My worry ceases to be with the city centre; instead it is with the estates that lack dustbins on the streets and have no one to keep watch of the occupants’ conduct. Worse still, with the informal settlements, where any open ground seems to have a silent name on it, “dumpsite”.

This prompts me on the largest problem that is now faced by the capital. The gap between the rich and poor is daily on the increase, more and more people still migrate from the rural areas to come to the capital in search of jobs which always are nowhere to be found. The cost of living on the other hand is ascending daily, leading to the development of urban slums due to expensive proper housing. The vast majority, actually two thirds of Nairobi’s population lives in these slums, with horrid living conditions.

Of course one can not deny the fact that many plans to upgrade the slum areas have been put in place, but have instead been met with contempt from the dwellers. This is because they predict that once the housing has been upgraded, they will not afford the rents. Behind nearly every posh estate you will most probably find the slums. The problems in these settlements are numerous; they lack proper sanitation, poor road system, indecent housing, overpopulation, lack of healthcare facilities and insecurity among others.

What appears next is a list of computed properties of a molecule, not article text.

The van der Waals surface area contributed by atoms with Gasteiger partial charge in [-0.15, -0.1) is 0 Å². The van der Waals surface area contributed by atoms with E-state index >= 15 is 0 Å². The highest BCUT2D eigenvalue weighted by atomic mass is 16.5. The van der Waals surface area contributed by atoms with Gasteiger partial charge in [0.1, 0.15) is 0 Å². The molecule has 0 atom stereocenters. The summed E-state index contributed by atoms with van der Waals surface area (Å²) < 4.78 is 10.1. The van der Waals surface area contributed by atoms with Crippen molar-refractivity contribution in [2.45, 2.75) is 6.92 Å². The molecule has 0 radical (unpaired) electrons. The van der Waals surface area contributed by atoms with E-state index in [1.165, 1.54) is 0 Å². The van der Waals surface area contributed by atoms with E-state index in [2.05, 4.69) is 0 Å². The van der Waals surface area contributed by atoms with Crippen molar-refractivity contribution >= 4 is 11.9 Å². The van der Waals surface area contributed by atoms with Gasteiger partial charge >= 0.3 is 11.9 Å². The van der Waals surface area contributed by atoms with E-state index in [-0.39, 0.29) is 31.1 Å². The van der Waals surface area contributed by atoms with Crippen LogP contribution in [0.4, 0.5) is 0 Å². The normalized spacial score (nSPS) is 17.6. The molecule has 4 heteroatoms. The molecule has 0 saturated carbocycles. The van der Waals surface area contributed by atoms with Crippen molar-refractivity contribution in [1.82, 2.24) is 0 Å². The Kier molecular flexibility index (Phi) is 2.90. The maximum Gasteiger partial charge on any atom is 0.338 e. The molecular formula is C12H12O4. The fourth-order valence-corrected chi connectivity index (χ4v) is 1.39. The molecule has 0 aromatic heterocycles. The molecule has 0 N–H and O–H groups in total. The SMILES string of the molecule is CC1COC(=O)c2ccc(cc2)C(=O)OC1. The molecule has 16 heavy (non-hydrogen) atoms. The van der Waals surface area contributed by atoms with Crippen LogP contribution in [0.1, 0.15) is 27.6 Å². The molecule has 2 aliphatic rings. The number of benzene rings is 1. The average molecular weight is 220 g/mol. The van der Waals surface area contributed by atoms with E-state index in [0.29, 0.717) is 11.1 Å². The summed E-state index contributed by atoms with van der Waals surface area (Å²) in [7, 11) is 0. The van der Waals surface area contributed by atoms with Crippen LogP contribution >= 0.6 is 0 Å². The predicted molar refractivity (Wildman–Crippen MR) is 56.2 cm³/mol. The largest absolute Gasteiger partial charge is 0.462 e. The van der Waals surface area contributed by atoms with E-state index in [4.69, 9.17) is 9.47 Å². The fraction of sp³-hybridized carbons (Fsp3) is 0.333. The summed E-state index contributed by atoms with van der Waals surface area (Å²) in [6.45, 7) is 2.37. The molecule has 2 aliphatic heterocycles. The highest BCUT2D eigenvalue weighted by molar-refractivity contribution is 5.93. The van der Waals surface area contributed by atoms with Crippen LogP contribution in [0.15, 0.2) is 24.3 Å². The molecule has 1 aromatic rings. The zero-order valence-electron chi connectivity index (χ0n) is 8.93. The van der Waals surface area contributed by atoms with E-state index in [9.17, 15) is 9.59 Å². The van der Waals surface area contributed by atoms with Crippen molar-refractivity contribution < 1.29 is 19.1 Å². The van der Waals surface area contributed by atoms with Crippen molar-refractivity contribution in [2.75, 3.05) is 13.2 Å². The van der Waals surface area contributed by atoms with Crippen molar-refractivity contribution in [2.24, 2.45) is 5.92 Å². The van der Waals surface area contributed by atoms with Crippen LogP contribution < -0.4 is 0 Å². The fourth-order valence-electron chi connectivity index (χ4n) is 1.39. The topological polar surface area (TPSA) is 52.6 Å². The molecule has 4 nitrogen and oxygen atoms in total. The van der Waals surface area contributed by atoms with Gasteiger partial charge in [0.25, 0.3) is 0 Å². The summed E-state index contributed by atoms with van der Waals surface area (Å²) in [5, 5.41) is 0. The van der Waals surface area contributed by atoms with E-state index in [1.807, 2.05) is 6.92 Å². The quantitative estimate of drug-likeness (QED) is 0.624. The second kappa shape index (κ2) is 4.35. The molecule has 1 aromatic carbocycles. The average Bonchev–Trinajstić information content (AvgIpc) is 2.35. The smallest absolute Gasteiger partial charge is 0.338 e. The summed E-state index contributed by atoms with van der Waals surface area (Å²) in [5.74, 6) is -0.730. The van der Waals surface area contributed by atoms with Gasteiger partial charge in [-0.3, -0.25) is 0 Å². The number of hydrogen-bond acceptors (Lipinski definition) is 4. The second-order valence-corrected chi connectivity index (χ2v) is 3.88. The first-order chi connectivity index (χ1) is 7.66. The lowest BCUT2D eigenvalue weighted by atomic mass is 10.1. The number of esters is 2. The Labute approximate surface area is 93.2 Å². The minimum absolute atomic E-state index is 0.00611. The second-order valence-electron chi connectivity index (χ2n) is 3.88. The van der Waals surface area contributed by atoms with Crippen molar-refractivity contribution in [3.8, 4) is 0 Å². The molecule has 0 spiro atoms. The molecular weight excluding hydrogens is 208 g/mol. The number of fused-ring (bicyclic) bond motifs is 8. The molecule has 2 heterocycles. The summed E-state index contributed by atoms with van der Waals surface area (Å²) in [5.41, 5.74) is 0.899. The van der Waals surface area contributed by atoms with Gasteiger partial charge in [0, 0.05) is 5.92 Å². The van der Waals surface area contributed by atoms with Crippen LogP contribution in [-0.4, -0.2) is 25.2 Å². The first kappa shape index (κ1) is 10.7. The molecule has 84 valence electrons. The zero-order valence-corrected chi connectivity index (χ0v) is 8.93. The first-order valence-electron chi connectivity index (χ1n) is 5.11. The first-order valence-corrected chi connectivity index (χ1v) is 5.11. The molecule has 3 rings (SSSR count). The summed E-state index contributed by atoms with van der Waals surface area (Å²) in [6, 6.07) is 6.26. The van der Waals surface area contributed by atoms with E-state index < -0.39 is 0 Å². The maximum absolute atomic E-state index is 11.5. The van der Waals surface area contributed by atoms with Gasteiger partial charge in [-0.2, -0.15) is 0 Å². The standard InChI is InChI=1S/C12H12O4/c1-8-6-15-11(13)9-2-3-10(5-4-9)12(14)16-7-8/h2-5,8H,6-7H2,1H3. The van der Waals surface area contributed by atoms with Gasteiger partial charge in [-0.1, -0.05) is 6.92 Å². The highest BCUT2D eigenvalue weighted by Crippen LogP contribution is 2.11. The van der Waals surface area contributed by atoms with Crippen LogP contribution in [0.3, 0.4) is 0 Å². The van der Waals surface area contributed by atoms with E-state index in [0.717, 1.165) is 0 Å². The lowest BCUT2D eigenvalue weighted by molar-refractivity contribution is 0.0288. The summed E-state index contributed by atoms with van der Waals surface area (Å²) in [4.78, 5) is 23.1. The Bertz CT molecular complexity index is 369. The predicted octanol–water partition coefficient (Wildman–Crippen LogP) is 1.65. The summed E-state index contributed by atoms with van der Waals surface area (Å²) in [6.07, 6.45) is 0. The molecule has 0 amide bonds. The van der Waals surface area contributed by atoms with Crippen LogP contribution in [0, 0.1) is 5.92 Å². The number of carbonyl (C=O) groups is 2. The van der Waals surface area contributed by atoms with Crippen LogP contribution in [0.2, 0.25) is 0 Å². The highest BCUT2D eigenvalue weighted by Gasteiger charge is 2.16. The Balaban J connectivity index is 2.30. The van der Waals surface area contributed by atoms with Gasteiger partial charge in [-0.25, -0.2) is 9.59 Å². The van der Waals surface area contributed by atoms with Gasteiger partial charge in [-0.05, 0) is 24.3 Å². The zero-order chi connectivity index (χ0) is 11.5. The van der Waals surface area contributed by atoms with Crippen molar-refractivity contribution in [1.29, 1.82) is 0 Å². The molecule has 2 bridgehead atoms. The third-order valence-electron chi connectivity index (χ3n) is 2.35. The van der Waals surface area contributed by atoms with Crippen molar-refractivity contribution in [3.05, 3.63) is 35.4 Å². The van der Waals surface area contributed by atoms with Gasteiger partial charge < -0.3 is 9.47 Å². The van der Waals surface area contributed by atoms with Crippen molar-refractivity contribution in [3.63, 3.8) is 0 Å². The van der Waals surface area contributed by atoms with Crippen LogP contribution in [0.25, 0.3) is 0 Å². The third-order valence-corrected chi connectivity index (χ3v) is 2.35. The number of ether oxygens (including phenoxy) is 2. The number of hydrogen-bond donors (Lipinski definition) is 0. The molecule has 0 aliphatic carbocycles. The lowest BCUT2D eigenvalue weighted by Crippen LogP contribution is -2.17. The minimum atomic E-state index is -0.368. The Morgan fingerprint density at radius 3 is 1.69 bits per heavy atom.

The Government on the other hand does not recognize them in the allocation of social amenities. Officials say that the settlements have to be organised; by upgrading them first before they can be considered in allocation of basic facilities; like schools and health centres. I have worked in the slum community and had a first-hand experience on these challenges. One of the most recent and vivid ordeals is with City Carton slum area in the Eastland’s part of Nairobi. There was an upgrading program that was targeting land allocation to squatters in 2007- this is an activity that made City Cotton among the news items, with residents complaining about the mode of allocation.

The thing that annoyed me with the allocation; was that the residents insisted to be allocated every piece of available land, overlooking the fact that they only have one public toilet serving an entire population of over five thousand people. They were to build their own houses with individual toilets- which up to now, some have not gotten the money to set up even a basic structure. They end up selling their plots of land due to the frustration; they also continue with their use of the infamous “flying toilets”.

 1 2 3   Next page »   


You must be logged in to add tags.

Writer Profile

A 25 year old lady who's a Journalism student at Daystar University. I am also a HIV/AIDS peer educator in Kenya. I am a strong believer of evidence based information to young people, in curbing the spread of HIV/AIDS. "We can not fight an enemy if we lack all the skills to win."
You must be a TakingITGlobal member to post a comment. Sign up for free or login.